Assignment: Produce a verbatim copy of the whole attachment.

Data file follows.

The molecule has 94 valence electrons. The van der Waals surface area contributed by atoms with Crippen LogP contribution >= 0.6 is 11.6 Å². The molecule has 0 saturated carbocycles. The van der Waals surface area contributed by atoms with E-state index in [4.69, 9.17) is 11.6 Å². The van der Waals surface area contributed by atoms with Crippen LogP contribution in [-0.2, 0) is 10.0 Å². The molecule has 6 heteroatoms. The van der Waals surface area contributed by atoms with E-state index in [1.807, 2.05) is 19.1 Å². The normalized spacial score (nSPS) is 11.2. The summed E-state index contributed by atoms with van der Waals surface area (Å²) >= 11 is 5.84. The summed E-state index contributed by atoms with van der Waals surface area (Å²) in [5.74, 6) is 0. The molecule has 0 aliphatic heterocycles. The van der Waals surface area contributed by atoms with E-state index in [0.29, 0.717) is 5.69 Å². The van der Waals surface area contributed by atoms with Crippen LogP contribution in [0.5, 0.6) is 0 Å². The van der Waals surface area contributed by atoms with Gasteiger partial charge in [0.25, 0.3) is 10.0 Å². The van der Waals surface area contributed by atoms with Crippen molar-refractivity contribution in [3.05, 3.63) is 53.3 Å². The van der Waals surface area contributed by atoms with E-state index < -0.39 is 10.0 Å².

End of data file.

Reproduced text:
The molecule has 94 valence electrons. The van der Waals surface area contributed by atoms with Crippen LogP contribution >= 0.6 is 11.6 Å². The molecule has 0 saturated carbocycles. The van der Waals surface area contributed by atoms with E-state index in [4.69, 9.17) is 11.6 Å². The van der Waals surface area contributed by atoms with Crippen LogP contribution in [-0.2, 0) is 10.0 Å². The molecule has 6 heteroatoms. The van der Waals surface area contributed by atoms with E-state index in [1.807, 2.05) is 19.1 Å². The normalized spacial score (nSPS) is 11.2. The summed E-state index contributed by atoms with van der Waals surface area (Å²) >= 11 is 5.84. The summed E-state index contributed by atoms with van der Waals surface area (Å²) in [5.74, 6) is 0. The molecule has 0 aliphatic heterocycles. The van der Waals surface area contributed by atoms with E-state index in [0.29, 0.717) is 5.69 Å². The van der Waals surface area contributed by atoms with Crippen LogP contribution in [0.5, 0.6) is 0 Å². The van der Waals surface area contributed by atoms with Gasteiger partial charge in [0.25, 0.3) is 10.0 Å². The van der Waals surface area contributed by atoms with Crippen molar-refractivity contribution in [3.05, 3.63) is 53.3 Å². The van der Waals surface area contributed by atoms with E-state index < -0.39 is 10.0 Å².